Flowers for Algernon: Student Reading and Writing Packet - Students are guided through a close reading of "Flowers for Algernon" through a series of handouts that include Purpose for Reading questions, Writing Connection questions, as well as an analysis of the various Rhetorical Strategies that the author employs throughout the text. The packet is designed for student consumption. Room is provided for students to respond to the Writing Connection questions as well as the analysis of the various Rhetorical Strategies. The Purpose for Reading questions are provided to focus students' attention during the reading as well as to generate class discussion. However, should teachers so desire, students could respond in writing to these comprehension questions as well.
Flowers for Algernon: Reading and Writing Packet TEACHER Resource with ANS - Same as the student reading and writing packet, although this resource contains answers and additional activities to help prepare students for the Mock Trial, if the teacher chooses this option as the culminating activity.
Intelligence Testing Resources - Charlie takes three intelligence tests to determine if he is a good candidate for the surgery. This resource gives students the opportunity to experience these tests as well as to discuss the validity and reliability of each test. This resource includes an answer sheet.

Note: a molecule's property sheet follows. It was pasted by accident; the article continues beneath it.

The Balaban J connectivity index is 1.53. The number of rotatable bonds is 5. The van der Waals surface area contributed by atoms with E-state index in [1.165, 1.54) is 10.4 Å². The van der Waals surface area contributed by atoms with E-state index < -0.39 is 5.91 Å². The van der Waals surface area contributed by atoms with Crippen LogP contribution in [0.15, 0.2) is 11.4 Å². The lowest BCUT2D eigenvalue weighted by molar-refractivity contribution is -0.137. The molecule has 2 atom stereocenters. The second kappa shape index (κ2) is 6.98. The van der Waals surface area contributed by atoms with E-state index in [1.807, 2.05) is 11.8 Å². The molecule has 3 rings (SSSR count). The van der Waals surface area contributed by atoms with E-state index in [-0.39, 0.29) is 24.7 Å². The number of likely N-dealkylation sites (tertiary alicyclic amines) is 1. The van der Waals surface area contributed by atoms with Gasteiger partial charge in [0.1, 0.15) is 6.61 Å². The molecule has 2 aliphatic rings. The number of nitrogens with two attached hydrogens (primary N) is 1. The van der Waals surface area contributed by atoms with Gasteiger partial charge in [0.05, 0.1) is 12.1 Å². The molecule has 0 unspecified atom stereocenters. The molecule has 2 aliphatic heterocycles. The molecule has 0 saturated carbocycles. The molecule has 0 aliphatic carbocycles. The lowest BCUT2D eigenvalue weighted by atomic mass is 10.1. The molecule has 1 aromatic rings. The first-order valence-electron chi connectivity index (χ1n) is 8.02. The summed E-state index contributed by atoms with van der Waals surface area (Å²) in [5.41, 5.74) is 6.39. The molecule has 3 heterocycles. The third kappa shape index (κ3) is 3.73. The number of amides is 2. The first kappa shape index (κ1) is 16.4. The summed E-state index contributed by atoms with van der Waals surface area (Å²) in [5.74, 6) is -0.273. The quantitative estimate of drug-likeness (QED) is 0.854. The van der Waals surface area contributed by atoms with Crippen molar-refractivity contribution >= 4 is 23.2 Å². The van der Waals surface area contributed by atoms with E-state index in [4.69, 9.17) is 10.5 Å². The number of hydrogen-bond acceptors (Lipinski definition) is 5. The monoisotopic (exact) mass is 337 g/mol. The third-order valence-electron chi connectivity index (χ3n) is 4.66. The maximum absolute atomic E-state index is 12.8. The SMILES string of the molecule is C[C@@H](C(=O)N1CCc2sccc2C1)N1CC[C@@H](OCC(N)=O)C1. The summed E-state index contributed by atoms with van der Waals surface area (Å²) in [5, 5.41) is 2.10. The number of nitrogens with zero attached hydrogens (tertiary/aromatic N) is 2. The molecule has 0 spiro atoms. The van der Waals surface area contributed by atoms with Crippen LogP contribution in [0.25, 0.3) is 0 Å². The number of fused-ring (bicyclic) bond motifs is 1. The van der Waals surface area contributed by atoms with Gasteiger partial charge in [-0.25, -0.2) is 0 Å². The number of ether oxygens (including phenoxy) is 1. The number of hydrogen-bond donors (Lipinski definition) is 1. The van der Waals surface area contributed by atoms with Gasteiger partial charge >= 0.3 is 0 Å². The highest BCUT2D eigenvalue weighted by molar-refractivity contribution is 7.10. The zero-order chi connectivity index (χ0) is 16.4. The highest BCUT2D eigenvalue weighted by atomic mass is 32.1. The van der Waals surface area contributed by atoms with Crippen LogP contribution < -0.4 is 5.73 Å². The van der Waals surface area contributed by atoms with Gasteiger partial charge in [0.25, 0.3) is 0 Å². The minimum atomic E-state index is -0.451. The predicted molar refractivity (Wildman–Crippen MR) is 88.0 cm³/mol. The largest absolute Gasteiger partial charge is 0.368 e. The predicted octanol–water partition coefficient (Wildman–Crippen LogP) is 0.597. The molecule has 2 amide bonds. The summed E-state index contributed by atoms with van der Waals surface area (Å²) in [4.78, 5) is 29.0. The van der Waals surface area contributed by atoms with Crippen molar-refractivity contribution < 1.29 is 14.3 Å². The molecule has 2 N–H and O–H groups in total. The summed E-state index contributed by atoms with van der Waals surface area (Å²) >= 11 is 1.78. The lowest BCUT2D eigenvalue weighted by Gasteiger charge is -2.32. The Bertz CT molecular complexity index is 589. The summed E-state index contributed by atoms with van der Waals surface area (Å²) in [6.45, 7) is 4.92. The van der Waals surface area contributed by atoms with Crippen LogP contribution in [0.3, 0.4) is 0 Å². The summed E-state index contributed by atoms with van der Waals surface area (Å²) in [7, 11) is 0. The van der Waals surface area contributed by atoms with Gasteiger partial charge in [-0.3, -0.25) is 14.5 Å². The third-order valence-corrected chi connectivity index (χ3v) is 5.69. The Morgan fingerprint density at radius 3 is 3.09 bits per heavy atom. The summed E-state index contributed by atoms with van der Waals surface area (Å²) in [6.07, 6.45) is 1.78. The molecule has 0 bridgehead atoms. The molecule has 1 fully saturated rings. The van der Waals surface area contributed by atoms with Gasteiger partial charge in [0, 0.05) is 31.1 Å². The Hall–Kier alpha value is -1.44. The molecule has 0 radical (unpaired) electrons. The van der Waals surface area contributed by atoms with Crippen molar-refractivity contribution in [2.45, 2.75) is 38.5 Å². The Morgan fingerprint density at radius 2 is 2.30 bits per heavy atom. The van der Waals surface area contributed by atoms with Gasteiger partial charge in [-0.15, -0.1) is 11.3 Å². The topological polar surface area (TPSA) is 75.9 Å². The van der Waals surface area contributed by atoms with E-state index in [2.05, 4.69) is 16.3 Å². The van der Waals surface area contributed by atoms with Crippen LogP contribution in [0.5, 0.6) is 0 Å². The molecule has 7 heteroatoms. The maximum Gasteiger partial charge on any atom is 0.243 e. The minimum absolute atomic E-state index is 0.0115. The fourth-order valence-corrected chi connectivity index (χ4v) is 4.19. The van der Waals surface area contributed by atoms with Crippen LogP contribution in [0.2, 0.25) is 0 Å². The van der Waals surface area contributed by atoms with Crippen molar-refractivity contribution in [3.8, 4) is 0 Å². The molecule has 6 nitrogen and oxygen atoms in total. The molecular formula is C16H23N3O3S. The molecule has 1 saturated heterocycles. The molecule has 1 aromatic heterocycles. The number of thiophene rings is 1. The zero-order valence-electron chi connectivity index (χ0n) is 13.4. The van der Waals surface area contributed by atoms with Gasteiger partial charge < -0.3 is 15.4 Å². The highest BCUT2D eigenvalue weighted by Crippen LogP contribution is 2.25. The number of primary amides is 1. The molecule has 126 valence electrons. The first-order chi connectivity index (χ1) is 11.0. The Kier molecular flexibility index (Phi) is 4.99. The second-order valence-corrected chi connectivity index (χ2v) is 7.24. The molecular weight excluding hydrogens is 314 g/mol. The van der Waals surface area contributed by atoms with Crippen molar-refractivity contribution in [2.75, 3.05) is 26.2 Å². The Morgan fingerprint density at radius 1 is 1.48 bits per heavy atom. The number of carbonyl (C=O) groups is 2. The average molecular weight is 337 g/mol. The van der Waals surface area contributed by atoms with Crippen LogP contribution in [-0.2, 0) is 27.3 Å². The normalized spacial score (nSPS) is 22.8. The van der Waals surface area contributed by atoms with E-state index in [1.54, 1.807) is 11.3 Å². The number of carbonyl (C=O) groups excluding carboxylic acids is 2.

Character Chart - This chart helps students to track how Charlie’s relationship with the various characters changes as the story progresses. This resource includes an answer sheet.
Distinguishing Nemur from Strauss - Although there are a lot of similarities with these two characters, there are important differences - like who didn’t want to use Charlie at first? Who conducted the research and who performed the surgery? These, and other details, are important distinctions to keep in mind, especially if your students are going to participate in the Mock Trial. This resource includes an answer sheet.
Expository Texts - While Flowers for Algernon is a work of fiction, there are many people who are willing to participate in experimental treatments, especially if there are limited treatment options for whatever ails them. Looking at two articles, one pro and one con, students can better understand the advantages and disadvantages of participating in experimental medical treatments. This is a great resource to use to help students construct arguments in preparation for the Mock Trial.
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Draw evidence from literary or informational texts to support analysis, reflection, and research.
Write arguments to support claims in an analysis of substantive topics or texts, using valid reasoning and relevant and sufficient evidence.
Delineate and evaluate the argument and specific claims in a text, including the validity of the reasoning as well as the relevance and sufficiency of the evidence.
Analyze the structure of texts, including how specific sentences, paragraphs, and larger portions of the text (e.g., a section, chapter, scene, or stanza) relate to each other and the whole.
Analyze how and why individuals, events, and ideas develop and interact over the course of a text.